How Andrew Renzi Got Drake Involved In His Documentary About Deported U.S. Veterans

Drake
Ian West/PA Images via Getty Images

Drake attending the UK premiere of Top Boy at the Hackney Picturehouse on Sept. 4, 2019 in London, England.

The documentary Ready For War, directed by Andrew Renzi and executive produced by Drake and co-manager Adel Nur (a.k.a. Future The Prince), premiered recently at the Toronto International Film Festival (TIFF), and the subject might infuriate some people.

An immigrant joins the U.S. military, fights for their country, returns to America with PTSD and self-medicates on drugs and alcohol. Sadly, that part of the story is familiar. What most don’t know is if they get arrested on a drug charge or other crime and serve their time, afterwards they are deported – to a country that is not their home, where often they have no family, no money and know no one.

“They don’t even think about that either because they think after they join the military that they’re getting their citizenship automatically,” director Andrew Renzi tells Billboard. “A lot of them are confused about the bureaucracy of it all. So they’re just as confused as we are, even up until the day that they’re supposed to parole. They go through their prison sentences with the understanding that they’re going home, and then they just get picked up by ICE and get deported.”

Ready For War follows three such cases. According to the film synopsis, their C.V.s in a nutshell are: “Miguel Perez grew up in Chicago and did two tours of duty in Afghanistan, where he suffered a traumatic brain injury. Back in the US, he was arrested for a non-violent drug charge and deported away from his parents and children in Chicago to Mexico, where he has no support. Hector Barajas suffered a similar fate. The former US Army 82nd Airborne Specialist was deported in 2004 and dedicates himself to running the Deported Veterans Support House in Tijuana. Lastly, there is the masked "El Vet," a soldier ejected by the U.S. whose strongest job prospect was to become a killer for the cartels."

Drake previously served as an executive producer on the 2018 police violence drama Monsters and Men, which tackles police violence, corruption and racism, and 2017’s The Carter Effect about Raptors basketball star Vince Carter.

How did Renzi get two Canadians in the music biz involved in a doc about deported American servicemen?

“I was friendly with some people on his team, his manager, Future, and Anthony Gonzalez. Very coincidentally I sent a teaser that I'd been cutting really early on [of the film] to my editor to say, ‘Get ready, we're going to be making this movie together,’ and he was sitting with Drake's manager. Drake’s manager was like, ‘This is the kind of stuff we're interested in,’ then once it got up to him, I guess it activated,” Renzi explains.

“I think that where it comes from, from them, is they're getting involved with and aligning themselves with art in the entertainment community. They have TV shows like Euphoria; they have Top Boy; they have these great projects that they think are going to matter. I can't speak to his politics at all to be honest with you. It's really just about things that they feel they can drive conversations to and things that they can steer in the right direction and this was something that they felt made sense for that.”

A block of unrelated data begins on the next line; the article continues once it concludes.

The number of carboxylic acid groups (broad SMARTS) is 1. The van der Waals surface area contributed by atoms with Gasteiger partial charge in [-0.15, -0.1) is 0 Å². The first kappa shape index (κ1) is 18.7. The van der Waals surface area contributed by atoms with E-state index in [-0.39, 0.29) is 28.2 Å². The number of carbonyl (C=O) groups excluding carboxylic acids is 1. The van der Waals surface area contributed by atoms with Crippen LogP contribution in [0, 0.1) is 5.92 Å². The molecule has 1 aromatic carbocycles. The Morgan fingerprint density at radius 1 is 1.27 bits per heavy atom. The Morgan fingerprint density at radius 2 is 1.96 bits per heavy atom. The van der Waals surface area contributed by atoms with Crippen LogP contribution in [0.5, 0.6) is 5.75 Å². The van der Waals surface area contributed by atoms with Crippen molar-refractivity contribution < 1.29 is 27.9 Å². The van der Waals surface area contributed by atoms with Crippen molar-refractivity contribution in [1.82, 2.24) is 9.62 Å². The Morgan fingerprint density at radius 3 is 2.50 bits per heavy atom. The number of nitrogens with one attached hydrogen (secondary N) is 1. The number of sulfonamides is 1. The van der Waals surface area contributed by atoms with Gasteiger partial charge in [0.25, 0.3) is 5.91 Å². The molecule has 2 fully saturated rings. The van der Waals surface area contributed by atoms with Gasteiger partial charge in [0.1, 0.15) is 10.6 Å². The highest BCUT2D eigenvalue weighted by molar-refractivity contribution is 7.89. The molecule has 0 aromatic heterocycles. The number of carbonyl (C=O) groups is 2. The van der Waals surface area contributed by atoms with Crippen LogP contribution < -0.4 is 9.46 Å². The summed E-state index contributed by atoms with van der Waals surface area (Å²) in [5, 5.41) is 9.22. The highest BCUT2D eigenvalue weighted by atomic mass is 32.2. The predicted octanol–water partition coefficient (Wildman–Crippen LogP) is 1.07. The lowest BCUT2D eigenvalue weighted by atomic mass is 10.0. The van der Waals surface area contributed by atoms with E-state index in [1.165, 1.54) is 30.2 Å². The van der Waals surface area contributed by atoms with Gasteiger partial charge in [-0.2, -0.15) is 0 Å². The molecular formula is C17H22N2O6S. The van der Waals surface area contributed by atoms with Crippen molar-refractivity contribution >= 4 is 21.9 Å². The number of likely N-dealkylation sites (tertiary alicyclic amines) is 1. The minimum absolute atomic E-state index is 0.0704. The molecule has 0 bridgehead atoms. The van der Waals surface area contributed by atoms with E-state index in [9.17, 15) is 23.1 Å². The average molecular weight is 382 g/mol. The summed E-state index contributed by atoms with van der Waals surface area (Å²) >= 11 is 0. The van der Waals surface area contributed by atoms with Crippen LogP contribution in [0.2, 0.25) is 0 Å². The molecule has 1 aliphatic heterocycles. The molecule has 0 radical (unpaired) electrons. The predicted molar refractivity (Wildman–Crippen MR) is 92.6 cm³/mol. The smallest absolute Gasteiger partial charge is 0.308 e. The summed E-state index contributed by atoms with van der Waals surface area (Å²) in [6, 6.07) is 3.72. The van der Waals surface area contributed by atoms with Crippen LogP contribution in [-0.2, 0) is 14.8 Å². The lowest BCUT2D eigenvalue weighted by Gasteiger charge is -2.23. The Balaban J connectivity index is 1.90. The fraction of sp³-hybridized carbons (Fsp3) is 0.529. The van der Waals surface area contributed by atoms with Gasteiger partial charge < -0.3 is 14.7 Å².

Asked if there was anything specific in Ready For War that intrigued Drake, Renzi surmises, “I think that there's a bunch of things. I know that the cartel aspect was interesting because of the idea that we could train soldiers and they could end up in the cartel. That is something intriguing to a lot of people. And then the idea that that can be a Trojan Horse into something that's a little more important and a little more social was probably something he was drawn to.  

“Obviously, you'd have to ask him about the specific politics and what really made him interested, but I just know that on a creative level, that's a guy that really understands the creative process and understands how to support and fight for what you believe in as an artist. The big value is having someone that I knew would support me and offer feedback in ways I'm not thinking about because he's entrenched in this idea of how to release something to the world.” [Billboard requested to interview Drake but was told he wasn’t doing press.]

Renzi is hoping his documentary will serve as a squeaky wheel and get some attention on an unjust policy that goes against American values and the oft-touted assurance that America takes care of its veterans.

“Obviously, I have no crystal ball with this kind of thing, but you hope that a movie like this can be loud enough,” he says. “I'm so thankful I have like these partners that can make it loud. You got Showtime; you have Drake; you have these people that can get people to pay attention. And as a result of that, maybe something happens.”

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